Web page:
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By Kim Deok-hyun
SEOUL, Nov. 29 (Yonhap) -- President Moon Jae-in said Monday that the government will halt a further easing of social distancing rules amid spiking COVID-19 infections, and speed up the administration of booster shots and secure more hospital beds over the next four weeks.
Moon made the remarks while presiding over a COVID-19 response meeting, making it clear that the government will not wind down its first-phase measures aimed at returning to normalcy despite a jump in serious cases and infections, and concerns about the omicron variant.
"Hospital beds are in a tight supply as the number of new patients and critically ill patients is on the rise," Moon said. "However, we can't retreat to the past by reversing the gradual return to normal life."
South Korea has seen a sharp jump in daily coronavirus infections after the government started its first phase of the "living with COVID-19" scheme this month.
Before easing some social distancing rules, daily infections hovered around 2,000 in late October. Last week, daily infections jumped to around 4,000. In a worrisome development, critically ill patients hit an all-time high of 629 on Friday, amid growing concerns about a shortage of hospital beds.
South Korea had originally planned to further relax the virus curbs in mid-December after four weeks of the first-phase easing of distancing rules. But the government decided against a further loosening of the rules as health authorities grapple with a rise in serious cases.
Instead, the government will implement "special containment" measures over the next four weeks, Moon said. The measures included a swift administration of booster shots and more efforts to secure enough beds for intensive care COVID-19 patients.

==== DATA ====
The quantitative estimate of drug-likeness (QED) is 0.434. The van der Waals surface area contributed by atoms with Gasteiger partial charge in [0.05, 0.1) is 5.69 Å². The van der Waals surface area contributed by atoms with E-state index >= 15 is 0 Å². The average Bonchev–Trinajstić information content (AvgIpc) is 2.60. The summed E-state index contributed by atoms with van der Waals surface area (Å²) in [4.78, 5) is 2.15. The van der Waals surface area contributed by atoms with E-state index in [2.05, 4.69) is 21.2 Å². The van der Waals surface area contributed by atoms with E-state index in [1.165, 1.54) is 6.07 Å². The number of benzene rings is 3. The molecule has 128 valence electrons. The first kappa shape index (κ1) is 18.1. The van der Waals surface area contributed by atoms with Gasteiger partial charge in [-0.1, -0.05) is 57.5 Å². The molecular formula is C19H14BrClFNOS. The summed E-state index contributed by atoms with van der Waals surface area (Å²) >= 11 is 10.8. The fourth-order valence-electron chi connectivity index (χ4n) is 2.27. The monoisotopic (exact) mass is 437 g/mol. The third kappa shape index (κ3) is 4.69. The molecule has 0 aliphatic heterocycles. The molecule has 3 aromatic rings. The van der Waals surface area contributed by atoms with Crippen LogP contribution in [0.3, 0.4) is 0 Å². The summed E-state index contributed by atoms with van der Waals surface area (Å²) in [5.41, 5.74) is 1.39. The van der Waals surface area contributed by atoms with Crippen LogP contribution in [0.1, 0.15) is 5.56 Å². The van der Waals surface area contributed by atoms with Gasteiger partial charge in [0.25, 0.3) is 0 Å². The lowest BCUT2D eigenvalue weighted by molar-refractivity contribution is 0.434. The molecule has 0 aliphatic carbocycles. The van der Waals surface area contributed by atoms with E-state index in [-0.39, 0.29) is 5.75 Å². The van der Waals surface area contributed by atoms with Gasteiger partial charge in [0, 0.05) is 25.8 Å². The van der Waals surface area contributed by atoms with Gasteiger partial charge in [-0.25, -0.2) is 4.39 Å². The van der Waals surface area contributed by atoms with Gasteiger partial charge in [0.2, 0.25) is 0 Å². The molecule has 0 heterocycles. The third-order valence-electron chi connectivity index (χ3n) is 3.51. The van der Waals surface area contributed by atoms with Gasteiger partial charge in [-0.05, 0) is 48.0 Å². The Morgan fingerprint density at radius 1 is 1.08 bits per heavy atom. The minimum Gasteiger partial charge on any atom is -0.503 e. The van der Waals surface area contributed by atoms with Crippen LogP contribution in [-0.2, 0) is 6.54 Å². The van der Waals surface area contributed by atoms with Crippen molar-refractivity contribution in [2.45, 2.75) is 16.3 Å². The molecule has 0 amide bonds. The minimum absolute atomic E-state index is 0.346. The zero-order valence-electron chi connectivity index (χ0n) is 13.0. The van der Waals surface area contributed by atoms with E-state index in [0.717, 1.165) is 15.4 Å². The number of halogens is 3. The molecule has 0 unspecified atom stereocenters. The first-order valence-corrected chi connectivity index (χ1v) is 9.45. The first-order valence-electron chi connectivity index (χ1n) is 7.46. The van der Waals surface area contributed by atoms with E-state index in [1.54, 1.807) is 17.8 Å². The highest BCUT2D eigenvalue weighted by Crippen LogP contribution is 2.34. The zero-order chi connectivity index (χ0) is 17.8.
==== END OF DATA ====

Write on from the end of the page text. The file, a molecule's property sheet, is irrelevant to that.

Moon urged more people to receive booster shots.
"A third shot is not an additional shot but a basic shot. People need to change the way they understand vaccination, that an inoculation will be complete if they receive a third shot," he said.
Moon also called for health authorities to increase vaccination rates for teens aged 12-17 and to swiftly introduce an oral antiviral treatment for COVID-19 by the end of this year. South Korea has planned to introduce pills for COVID-19 treatment in February next year.
From Sunday, South Korea restricted visa issuance and arrivals from eight African nations, including South Africa, to block the inflow of the new COVID-19 strain called omicron, joining a host of nations to impose travel bans from and to the African region.
Moon ordered health authorities to take watertight measures to prevent the omicron variant from spreading into South Korea.
The World Health Organization (WHO) has designated the omicron variant, first identified by scientists days ago in South Africa, a "variant of concern."
Although it will take time to assess the level of severity of the new strain, the WHO suggested the omicron variant posed an "increased risk of reinfection."